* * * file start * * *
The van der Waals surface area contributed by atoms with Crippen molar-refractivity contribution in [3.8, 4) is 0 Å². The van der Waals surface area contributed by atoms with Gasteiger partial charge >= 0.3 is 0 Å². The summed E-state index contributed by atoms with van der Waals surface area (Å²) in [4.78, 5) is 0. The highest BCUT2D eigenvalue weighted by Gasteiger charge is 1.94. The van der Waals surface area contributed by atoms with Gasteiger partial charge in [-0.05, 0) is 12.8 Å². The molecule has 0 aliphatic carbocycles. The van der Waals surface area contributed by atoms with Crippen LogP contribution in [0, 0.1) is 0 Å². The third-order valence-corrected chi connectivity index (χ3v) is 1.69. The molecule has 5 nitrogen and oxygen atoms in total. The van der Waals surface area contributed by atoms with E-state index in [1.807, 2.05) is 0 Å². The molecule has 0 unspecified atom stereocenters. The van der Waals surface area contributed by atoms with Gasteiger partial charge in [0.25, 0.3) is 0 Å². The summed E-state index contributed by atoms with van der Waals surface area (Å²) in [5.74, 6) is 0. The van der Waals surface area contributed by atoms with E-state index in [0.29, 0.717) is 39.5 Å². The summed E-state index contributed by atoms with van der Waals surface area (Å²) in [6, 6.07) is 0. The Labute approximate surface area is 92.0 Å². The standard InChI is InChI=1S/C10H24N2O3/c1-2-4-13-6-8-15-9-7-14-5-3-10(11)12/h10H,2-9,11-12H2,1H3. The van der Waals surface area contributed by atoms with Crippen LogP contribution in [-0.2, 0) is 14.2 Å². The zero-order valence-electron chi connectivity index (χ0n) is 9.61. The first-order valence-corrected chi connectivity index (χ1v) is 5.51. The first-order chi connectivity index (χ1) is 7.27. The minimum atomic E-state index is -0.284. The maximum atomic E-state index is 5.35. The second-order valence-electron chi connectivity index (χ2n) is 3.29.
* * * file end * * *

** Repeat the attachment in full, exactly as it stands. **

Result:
The van der Waals surface area contributed by atoms with Crippen molar-refractivity contribution in [3.8, 4) is 0 Å². The van der Waals surface area contributed by atoms with Gasteiger partial charge >= 0.3 is 0 Å². The summed E-state index contributed by atoms with van der Waals surface area (Å²) in [4.78, 5) is 0. The highest BCUT2D eigenvalue weighted by Gasteiger charge is 1.94. The van der Waals surface area contributed by atoms with Gasteiger partial charge in [-0.05, 0) is 12.8 Å². The molecule has 0 aliphatic carbocycles. The van der Waals surface area contributed by atoms with Crippen LogP contribution in [0, 0.1) is 0 Å². The third-order valence-corrected chi connectivity index (χ3v) is 1.69. The molecule has 5 nitrogen and oxygen atoms in total. The van der Waals surface area contributed by atoms with E-state index in [1.807, 2.05) is 0 Å². The molecule has 0 unspecified atom stereocenters. The van der Waals surface area contributed by atoms with Gasteiger partial charge in [0.25, 0.3) is 0 Å². The summed E-state index contributed by atoms with van der Waals surface area (Å²) in [5.74, 6) is 0. The van der Waals surface area contributed by atoms with E-state index in [0.29, 0.717) is 39.5 Å². The summed E-state index contributed by atoms with van der Waals surface area (Å²) in [6, 6.07) is 0. The Labute approximate surface area is 92.0 Å². The standard InChI is InChI=1S/C10H24N2O3/c1-2-4-13-6-8-15-9-7-14-5-3-10(11)12/h10H,2-9,11-12H2,1H3. The van der Waals surface area contributed by atoms with Crippen LogP contribution in [-0.2, 0) is 14.2 Å². The zero-order valence-electron chi connectivity index (χ0n) is 9.61. The first-order valence-corrected chi connectivity index (χ1v) is 5.51. The first-order chi connectivity index (χ1) is 7.27. The minimum atomic E-state index is -0.284. The maximum atomic E-state index is 5.35. The second-order valence-electron chi connectivity index (χ2n) is 3.29.